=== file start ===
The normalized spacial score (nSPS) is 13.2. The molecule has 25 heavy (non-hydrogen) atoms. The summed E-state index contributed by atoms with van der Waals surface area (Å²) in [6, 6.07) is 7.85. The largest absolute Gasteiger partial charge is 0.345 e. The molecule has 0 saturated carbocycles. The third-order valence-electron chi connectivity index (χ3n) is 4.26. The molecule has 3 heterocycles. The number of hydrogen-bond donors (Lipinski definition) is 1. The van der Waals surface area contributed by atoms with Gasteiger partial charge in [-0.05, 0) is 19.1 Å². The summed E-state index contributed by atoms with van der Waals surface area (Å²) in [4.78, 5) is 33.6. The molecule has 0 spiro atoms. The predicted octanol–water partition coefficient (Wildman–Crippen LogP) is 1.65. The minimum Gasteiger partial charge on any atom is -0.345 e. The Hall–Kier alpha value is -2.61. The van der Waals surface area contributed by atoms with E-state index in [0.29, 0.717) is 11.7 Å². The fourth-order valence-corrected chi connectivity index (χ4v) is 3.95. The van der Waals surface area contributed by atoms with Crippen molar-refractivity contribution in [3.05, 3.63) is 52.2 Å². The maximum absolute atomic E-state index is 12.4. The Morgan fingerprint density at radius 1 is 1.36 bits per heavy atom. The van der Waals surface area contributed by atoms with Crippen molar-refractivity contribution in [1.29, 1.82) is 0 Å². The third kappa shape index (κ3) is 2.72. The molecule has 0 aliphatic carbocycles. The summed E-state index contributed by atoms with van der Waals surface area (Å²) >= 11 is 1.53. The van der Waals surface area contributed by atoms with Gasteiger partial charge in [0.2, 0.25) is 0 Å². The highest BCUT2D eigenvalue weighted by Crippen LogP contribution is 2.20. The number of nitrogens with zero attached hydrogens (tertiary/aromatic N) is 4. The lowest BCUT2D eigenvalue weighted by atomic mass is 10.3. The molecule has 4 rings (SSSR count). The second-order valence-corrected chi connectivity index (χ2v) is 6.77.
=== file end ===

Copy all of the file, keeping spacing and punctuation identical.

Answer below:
The normalized spacial score (nSPS) is 13.2. The molecule has 25 heavy (non-hydrogen) atoms. The summed E-state index contributed by atoms with van der Waals surface area (Å²) in [6, 6.07) is 7.85. The largest absolute Gasteiger partial charge is 0.345 e. The molecule has 0 saturated carbocycles. The third-order valence-electron chi connectivity index (χ3n) is 4.26. The molecule has 3 heterocycles. The number of hydrogen-bond donors (Lipinski definition) is 1. The van der Waals surface area contributed by atoms with Gasteiger partial charge in [-0.05, 0) is 19.1 Å². The summed E-state index contributed by atoms with van der Waals surface area (Å²) in [4.78, 5) is 33.6. The molecule has 0 spiro atoms. The predicted octanol–water partition coefficient (Wildman–Crippen LogP) is 1.65. The minimum Gasteiger partial charge on any atom is -0.345 e. The Hall–Kier alpha value is -2.61. The van der Waals surface area contributed by atoms with E-state index in [0.29, 0.717) is 11.7 Å². The fourth-order valence-corrected chi connectivity index (χ4v) is 3.95. The van der Waals surface area contributed by atoms with Crippen molar-refractivity contribution in [3.05, 3.63) is 52.2 Å². The maximum absolute atomic E-state index is 12.4. The Morgan fingerprint density at radius 1 is 1.36 bits per heavy atom. The van der Waals surface area contributed by atoms with Crippen molar-refractivity contribution in [1.29, 1.82) is 0 Å². The third kappa shape index (κ3) is 2.72. The molecule has 0 aliphatic carbocycles. The summed E-state index contributed by atoms with van der Waals surface area (Å²) >= 11 is 1.53. The van der Waals surface area contributed by atoms with Gasteiger partial charge in [0.2, 0.25) is 0 Å². The highest BCUT2D eigenvalue weighted by Crippen LogP contribution is 2.20. The number of nitrogens with zero attached hydrogens (tertiary/aromatic N) is 4. The lowest BCUT2D eigenvalue weighted by atomic mass is 10.3. The molecule has 4 rings (SSSR count). The second-order valence-corrected chi connectivity index (χ2v) is 6.77.